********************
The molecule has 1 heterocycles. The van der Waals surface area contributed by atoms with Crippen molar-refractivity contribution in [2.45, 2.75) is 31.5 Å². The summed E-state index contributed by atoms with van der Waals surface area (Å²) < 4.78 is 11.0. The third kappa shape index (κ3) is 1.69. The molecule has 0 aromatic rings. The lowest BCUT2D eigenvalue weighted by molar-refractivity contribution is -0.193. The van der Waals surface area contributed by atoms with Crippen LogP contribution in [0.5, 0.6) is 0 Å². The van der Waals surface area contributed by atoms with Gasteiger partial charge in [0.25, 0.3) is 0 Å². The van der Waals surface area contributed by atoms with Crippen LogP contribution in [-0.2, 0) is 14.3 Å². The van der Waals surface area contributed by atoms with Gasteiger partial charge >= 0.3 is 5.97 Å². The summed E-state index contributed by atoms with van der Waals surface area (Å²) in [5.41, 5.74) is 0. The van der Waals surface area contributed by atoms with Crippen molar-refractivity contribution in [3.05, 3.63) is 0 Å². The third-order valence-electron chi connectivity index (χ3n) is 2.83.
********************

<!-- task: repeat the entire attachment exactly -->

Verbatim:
The molecule has 1 heterocycles. The van der Waals surface area contributed by atoms with Crippen molar-refractivity contribution in [2.45, 2.75) is 31.5 Å². The summed E-state index contributed by atoms with van der Waals surface area (Å²) < 4.78 is 11.0. The third kappa shape index (κ3) is 1.69. The molecule has 0 aromatic rings. The lowest BCUT2D eigenvalue weighted by molar-refractivity contribution is -0.193. The van der Waals surface area contributed by atoms with Crippen LogP contribution in [0.5, 0.6) is 0 Å². The van der Waals surface area contributed by atoms with Gasteiger partial charge in [0.25, 0.3) is 0 Å². The van der Waals surface area contributed by atoms with Crippen LogP contribution in [-0.2, 0) is 14.3 Å². The van der Waals surface area contributed by atoms with Gasteiger partial charge >= 0.3 is 5.97 Å². The summed E-state index contributed by atoms with van der Waals surface area (Å²) in [5.41, 5.74) is 0. The van der Waals surface area contributed by atoms with Crippen molar-refractivity contribution in [3.05, 3.63) is 0 Å². The third-order valence-electron chi connectivity index (χ3n) is 2.83.